A couple weeks back Cobra announced its KING Oversized iron. Today it adds to its 2017 lineup with the introduction of 2 additional models. Actually, we could make a case that it’s actually 4 new models.

Blame Bryson DeChambeau.

Cobra’s story… likely Cobra’s big story for 2017 is the DeChambeau-inspired single length irons sets. As Cobra’s VP of R&D, Tom Olsavsky, suggested, you can easily make an argument that single length irons were the biggest equipment story of 2016 with no sales.

Beginning with today’s announcement, Cobra hopes to change that.

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The irons we’re focusing on today are the KING F7 ONE and the KING FORGED ONE, and given all the buzz around DeChambeau and his unorthodox approach to the golf swing and the equipment, it should come as no surprise that both irons will be available in single, or ONE, length sets.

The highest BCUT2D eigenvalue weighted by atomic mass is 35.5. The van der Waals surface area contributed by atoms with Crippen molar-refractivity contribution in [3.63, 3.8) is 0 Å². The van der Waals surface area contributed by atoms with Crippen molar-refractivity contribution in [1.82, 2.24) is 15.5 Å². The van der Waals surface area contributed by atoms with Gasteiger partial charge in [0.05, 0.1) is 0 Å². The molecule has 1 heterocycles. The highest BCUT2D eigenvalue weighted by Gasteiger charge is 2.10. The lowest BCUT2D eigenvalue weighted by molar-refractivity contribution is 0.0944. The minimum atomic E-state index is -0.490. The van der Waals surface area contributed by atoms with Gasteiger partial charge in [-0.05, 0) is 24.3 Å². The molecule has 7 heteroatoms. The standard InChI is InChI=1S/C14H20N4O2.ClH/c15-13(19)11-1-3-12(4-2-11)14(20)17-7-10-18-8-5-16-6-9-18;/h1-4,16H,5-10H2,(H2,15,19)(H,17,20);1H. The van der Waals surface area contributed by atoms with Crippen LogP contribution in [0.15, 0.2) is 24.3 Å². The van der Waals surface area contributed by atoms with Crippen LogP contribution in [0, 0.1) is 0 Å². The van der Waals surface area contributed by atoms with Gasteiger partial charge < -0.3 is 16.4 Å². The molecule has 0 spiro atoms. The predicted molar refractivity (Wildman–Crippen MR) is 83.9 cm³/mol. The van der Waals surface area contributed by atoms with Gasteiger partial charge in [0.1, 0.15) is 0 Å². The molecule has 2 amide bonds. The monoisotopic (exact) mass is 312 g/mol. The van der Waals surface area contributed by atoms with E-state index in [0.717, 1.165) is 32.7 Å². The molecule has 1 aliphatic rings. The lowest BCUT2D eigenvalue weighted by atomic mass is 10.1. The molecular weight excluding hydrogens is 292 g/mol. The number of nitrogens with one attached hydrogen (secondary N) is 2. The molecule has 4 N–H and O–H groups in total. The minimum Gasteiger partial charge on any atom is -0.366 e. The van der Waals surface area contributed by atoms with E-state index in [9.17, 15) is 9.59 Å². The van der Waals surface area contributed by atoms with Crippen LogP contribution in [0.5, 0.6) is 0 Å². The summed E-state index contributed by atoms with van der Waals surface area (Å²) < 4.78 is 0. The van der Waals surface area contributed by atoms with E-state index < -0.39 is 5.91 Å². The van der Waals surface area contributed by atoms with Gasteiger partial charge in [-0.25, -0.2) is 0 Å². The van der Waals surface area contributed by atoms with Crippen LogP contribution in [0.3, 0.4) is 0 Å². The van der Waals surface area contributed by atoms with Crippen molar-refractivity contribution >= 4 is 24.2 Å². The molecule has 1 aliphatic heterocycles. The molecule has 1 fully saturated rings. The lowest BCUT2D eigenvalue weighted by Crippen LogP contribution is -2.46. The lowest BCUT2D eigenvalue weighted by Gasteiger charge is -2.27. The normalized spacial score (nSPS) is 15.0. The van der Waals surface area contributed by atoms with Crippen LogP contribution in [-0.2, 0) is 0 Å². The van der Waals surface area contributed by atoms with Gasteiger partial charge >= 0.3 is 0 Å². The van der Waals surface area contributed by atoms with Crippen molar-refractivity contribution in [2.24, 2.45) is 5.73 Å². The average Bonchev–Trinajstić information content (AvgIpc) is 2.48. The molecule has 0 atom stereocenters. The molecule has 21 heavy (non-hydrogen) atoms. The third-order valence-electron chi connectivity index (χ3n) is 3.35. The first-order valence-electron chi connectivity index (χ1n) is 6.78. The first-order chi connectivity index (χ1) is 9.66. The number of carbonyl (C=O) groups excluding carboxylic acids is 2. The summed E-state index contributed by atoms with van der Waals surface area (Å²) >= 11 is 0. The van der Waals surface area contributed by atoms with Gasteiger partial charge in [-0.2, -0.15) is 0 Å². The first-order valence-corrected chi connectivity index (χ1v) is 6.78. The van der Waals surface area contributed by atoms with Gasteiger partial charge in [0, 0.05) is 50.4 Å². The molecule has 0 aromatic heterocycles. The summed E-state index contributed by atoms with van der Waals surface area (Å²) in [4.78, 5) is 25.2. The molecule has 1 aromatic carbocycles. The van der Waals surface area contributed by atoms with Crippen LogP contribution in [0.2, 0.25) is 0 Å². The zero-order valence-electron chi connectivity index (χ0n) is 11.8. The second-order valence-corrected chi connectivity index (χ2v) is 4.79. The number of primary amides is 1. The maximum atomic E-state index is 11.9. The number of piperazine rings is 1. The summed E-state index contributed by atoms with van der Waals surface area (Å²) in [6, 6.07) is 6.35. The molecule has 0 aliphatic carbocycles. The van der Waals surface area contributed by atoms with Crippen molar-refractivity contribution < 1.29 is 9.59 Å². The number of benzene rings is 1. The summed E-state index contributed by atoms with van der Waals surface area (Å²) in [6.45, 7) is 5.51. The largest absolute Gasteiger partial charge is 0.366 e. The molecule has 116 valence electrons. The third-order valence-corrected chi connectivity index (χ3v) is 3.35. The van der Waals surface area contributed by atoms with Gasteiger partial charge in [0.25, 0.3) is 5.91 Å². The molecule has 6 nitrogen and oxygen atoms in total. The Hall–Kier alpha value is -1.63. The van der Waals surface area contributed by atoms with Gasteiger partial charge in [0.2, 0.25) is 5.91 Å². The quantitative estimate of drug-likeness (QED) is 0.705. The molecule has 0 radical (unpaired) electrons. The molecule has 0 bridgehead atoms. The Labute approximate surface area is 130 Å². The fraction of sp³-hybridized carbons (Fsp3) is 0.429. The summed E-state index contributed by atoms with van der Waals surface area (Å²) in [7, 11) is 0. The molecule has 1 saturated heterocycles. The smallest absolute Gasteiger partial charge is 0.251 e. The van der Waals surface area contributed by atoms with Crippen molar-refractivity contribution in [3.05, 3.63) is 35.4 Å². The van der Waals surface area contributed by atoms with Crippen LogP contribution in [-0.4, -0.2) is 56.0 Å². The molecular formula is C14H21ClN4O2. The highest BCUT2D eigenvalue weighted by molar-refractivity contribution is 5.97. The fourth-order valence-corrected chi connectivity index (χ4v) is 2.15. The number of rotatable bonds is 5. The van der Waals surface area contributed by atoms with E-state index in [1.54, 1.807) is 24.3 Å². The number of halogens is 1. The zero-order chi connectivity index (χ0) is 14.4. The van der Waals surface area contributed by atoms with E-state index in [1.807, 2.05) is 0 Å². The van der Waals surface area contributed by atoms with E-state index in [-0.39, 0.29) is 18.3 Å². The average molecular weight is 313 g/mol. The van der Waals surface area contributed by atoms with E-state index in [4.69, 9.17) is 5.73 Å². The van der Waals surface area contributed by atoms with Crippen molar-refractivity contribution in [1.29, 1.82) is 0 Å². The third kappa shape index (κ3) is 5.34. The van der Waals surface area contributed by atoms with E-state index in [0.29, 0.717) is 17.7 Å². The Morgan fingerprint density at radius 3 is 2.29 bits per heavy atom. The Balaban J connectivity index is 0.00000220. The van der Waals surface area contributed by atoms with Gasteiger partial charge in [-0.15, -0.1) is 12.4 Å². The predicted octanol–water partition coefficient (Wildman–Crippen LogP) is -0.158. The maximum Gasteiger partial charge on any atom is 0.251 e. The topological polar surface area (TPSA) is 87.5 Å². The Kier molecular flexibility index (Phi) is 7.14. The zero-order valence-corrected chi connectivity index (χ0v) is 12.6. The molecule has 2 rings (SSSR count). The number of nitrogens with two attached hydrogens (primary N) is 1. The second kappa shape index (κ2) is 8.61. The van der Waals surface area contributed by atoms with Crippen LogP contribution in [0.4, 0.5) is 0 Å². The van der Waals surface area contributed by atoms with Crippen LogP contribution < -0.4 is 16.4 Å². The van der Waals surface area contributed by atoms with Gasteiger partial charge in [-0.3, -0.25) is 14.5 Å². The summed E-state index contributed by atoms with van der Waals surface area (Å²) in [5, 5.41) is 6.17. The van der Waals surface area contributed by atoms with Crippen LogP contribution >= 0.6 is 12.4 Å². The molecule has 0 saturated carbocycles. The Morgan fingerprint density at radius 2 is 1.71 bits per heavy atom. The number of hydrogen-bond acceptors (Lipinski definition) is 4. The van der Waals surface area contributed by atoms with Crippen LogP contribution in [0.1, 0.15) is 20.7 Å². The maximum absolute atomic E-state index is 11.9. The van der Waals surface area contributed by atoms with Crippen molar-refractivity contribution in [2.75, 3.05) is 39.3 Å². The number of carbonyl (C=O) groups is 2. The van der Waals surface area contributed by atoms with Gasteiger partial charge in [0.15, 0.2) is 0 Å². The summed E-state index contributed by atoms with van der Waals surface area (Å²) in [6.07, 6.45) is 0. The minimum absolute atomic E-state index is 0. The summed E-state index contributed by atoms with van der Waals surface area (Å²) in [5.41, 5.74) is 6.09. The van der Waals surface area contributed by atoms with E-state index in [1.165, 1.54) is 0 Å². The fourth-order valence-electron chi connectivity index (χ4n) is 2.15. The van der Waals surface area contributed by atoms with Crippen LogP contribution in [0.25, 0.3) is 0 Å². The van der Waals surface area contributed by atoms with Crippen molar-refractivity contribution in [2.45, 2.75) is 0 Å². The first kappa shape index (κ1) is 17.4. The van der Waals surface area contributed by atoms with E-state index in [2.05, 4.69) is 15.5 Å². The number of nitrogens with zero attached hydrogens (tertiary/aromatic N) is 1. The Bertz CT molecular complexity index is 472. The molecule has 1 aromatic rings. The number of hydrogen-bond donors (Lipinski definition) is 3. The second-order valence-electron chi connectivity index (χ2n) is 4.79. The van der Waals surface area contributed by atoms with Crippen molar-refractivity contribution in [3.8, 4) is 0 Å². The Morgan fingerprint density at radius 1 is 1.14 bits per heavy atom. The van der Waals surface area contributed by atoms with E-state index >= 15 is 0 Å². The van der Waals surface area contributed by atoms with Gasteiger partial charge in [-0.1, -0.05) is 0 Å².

In the interest of getting you up to speed with the new lingo, I should also tell you that both sets are also available in variable length as well. Previously we wouldn’t have mentioned length type at all, and you rightfully would have assumed that the irons were regular, or normal length, but this is a new world, people. Normal is now called variable length. Embrace it.

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A Very Brief History of Single Length Irons